Interactive Business Communication

Digital Economies – YouTube

It can be easily determined that when looking for a company via social media, one is more likely to find a twitter page or a facebook page than a YouTube channel. Not to say that companies are using YouTube, they are, it simply appears as the least likely of platforms being utilized. This is odd being that video is one of the most popular forms of advertising mediums know today. Social is what McKinsey Quarterly to as a mutation:

“Mutations create new frameworks; they are not simply new technologies, though they do leverage technologies to do new things. Historically, mutations have superseded innovations when fundamental shifts in what people want require a new approach to enterprise: new purposes, new methods, and new outcomes.” (Zuboff p. 3)

Today more than ever, social media has created a desire for a more personal relationship with the world around them. As the Harvard business review explains, the more consumers feel connected in a social way the more willing they are to pay for your product or service. (Piskorski)

YouTube offers a new perspective on traditional television advertisement. It is a mutation that differs in both content and method of delivery. Rather than force their content obtrusively on viewers during television programming must attract their viewer to them. Meaning, said content seeks to be attention earning rather than showy, meaningless attention grabbing. The result of which takes advantage of the economic concept of “The Long Tail”.

Resource: Wired Magazine

The Long Tail, popularized by Chris Anderson of Wired magazine, sates that sales of small quantities to varieties, it total, is larger than selling a singly type to a large audience. (Anderson) It is this kind of niche audience that YouTube content caters too. Content can be created at a low cost and then shared for no cost. While traditional television and online based video advertisement is not going away, YouTube is clearly a mutation of the medium that more accurately serves today’s consumers wants in terms of social relations and utilizes a more profitable economic model.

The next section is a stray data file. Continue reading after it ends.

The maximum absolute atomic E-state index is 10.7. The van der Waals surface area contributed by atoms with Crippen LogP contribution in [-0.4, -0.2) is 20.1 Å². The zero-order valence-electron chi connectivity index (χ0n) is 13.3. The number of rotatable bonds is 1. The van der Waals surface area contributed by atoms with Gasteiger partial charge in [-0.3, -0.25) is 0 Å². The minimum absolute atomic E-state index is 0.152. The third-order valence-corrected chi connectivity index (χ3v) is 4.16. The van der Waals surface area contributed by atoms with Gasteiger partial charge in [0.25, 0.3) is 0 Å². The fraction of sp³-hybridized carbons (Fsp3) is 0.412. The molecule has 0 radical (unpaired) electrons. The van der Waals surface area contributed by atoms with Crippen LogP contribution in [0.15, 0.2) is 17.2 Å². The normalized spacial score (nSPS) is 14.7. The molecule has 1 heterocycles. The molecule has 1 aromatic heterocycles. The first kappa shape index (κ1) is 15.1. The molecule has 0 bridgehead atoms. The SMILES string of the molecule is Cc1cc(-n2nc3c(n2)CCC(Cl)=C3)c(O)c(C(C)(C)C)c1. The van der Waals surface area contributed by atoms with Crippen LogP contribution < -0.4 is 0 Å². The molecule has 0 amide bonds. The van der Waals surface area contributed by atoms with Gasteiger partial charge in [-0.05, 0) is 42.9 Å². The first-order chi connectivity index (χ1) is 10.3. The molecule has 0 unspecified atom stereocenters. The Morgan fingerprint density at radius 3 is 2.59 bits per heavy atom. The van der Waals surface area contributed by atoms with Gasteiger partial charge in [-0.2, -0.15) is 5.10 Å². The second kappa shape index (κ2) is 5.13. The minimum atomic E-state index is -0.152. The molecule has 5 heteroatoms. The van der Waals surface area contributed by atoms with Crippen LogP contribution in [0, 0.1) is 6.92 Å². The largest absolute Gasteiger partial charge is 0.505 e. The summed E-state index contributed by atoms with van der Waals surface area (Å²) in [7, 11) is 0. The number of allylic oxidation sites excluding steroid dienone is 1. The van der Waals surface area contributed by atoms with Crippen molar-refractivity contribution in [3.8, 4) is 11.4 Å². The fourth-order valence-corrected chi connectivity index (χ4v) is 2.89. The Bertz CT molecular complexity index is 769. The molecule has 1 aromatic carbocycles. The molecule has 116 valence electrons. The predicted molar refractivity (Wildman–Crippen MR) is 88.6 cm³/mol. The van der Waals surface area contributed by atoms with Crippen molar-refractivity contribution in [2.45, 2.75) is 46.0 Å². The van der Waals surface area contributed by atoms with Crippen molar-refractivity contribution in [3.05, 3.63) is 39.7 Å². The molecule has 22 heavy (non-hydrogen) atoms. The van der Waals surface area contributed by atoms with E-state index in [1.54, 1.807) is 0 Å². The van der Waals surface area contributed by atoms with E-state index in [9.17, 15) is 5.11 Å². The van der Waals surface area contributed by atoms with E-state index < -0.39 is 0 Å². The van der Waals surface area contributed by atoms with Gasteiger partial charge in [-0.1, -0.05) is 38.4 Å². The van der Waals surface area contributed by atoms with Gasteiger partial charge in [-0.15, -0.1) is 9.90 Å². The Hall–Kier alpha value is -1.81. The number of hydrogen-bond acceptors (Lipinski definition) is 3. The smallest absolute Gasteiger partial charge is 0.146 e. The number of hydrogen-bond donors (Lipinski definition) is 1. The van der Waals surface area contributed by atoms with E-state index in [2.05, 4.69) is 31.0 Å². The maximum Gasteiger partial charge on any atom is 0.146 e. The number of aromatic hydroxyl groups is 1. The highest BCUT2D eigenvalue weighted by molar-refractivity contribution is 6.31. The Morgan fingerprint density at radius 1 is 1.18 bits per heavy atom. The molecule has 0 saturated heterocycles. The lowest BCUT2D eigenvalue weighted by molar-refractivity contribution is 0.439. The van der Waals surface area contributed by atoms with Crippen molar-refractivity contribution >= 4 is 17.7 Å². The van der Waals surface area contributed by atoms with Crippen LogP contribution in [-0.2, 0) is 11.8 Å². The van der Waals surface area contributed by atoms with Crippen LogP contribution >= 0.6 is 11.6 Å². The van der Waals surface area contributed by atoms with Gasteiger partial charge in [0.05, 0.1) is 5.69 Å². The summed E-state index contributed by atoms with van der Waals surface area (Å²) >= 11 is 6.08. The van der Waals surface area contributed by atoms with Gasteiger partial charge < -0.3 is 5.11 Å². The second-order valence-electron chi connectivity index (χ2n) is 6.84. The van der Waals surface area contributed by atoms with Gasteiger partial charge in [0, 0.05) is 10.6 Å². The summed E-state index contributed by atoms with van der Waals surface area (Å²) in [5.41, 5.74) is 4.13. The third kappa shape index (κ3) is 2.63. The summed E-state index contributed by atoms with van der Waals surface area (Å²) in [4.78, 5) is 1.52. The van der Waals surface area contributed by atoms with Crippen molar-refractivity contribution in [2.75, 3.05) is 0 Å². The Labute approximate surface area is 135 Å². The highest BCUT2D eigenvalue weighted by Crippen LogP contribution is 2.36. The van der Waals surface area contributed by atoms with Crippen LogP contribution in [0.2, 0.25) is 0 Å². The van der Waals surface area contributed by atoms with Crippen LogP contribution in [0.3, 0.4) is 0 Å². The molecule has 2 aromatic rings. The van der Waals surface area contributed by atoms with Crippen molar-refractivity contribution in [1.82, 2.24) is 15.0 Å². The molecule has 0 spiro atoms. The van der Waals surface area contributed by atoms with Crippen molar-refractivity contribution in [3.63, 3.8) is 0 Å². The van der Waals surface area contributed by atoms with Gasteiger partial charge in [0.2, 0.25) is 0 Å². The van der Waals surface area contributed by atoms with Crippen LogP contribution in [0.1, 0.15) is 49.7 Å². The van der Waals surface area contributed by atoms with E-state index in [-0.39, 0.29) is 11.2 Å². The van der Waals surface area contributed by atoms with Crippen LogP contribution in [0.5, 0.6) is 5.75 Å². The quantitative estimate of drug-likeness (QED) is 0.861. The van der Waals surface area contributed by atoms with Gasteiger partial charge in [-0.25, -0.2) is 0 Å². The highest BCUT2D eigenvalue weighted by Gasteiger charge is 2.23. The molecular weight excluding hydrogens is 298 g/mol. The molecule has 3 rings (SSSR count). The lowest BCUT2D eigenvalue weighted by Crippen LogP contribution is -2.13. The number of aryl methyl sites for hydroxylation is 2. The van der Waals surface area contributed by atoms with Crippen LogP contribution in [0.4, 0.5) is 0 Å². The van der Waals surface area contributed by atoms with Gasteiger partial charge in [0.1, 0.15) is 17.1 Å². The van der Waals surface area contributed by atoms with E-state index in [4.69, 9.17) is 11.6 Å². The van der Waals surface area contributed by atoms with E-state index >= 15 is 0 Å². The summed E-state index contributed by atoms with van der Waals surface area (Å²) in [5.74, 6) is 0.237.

Resources:

Anderson, C. (2004, October). The Long Tail. Wired, <http://www.wired.com/wired/archive/12.10/tail.html&gt;.

Psikorski, M. (2011, November). Social Strategies That Work. Harvard Business Review, 117-122.

Surowiecki, J. (2004). The Wisdom of Crowds: Why the Many are Smarter Than the Few and How Collective Wisdom Shapes Business, Economies, Societies, and Nations. New York: Doubleday.

Zuboff, S. (2010). Mckinsey quarterly. Creating Value in the age of distributed capitalism , 1-12.

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This entry was published on March 26, 2012 at 5:40 PM and is filed under Uncategorized. Bookmark the permalink. Follow any comments here with the RSS feed for this post.

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